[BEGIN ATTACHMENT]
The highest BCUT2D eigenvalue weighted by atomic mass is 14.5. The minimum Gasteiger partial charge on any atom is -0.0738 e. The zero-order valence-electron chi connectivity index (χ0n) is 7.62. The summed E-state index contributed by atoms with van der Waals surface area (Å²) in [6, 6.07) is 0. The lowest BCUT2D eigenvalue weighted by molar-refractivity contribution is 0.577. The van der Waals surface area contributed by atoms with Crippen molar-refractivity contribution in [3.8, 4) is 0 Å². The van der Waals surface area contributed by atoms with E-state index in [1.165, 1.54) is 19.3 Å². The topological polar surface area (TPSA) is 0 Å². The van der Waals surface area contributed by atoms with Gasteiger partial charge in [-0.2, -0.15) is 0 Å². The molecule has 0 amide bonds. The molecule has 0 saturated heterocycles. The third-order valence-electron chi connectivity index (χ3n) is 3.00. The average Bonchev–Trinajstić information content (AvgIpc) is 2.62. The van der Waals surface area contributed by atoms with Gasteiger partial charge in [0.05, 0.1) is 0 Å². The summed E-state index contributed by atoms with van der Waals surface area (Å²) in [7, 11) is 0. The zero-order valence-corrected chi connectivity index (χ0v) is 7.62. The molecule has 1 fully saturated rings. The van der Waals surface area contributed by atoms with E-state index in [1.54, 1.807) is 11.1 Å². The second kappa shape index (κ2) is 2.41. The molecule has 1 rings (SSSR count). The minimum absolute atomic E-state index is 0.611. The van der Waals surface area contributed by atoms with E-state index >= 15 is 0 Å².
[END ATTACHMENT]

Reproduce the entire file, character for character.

The highest BCUT2D eigenvalue weighted by atomic mass is 14.5. The minimum Gasteiger partial charge on any atom is -0.0738 e. The zero-order valence-electron chi connectivity index (χ0n) is 7.62. The summed E-state index contributed by atoms with van der Waals surface area (Å²) in [6, 6.07) is 0. The lowest BCUT2D eigenvalue weighted by molar-refractivity contribution is 0.577. The van der Waals surface area contributed by atoms with Crippen molar-refractivity contribution in [3.8, 4) is 0 Å². The van der Waals surface area contributed by atoms with E-state index in [1.165, 1.54) is 19.3 Å². The topological polar surface area (TPSA) is 0 Å². The van der Waals surface area contributed by atoms with Gasteiger partial charge in [-0.2, -0.15) is 0 Å². The molecule has 0 amide bonds. The molecule has 0 saturated heterocycles. The third-order valence-electron chi connectivity index (χ3n) is 3.00. The average Bonchev–Trinajstić information content (AvgIpc) is 2.62. The van der Waals surface area contributed by atoms with Gasteiger partial charge in [0.05, 0.1) is 0 Å². The summed E-state index contributed by atoms with van der Waals surface area (Å²) in [7, 11) is 0. The zero-order valence-corrected chi connectivity index (χ0v) is 7.62. The molecule has 1 fully saturated rings. The van der Waals surface area contributed by atoms with E-state index in [1.54, 1.807) is 11.1 Å². The second kappa shape index (κ2) is 2.41. The molecule has 1 rings (SSSR count). The minimum absolute atomic E-state index is 0.611. The van der Waals surface area contributed by atoms with E-state index >= 15 is 0 Å².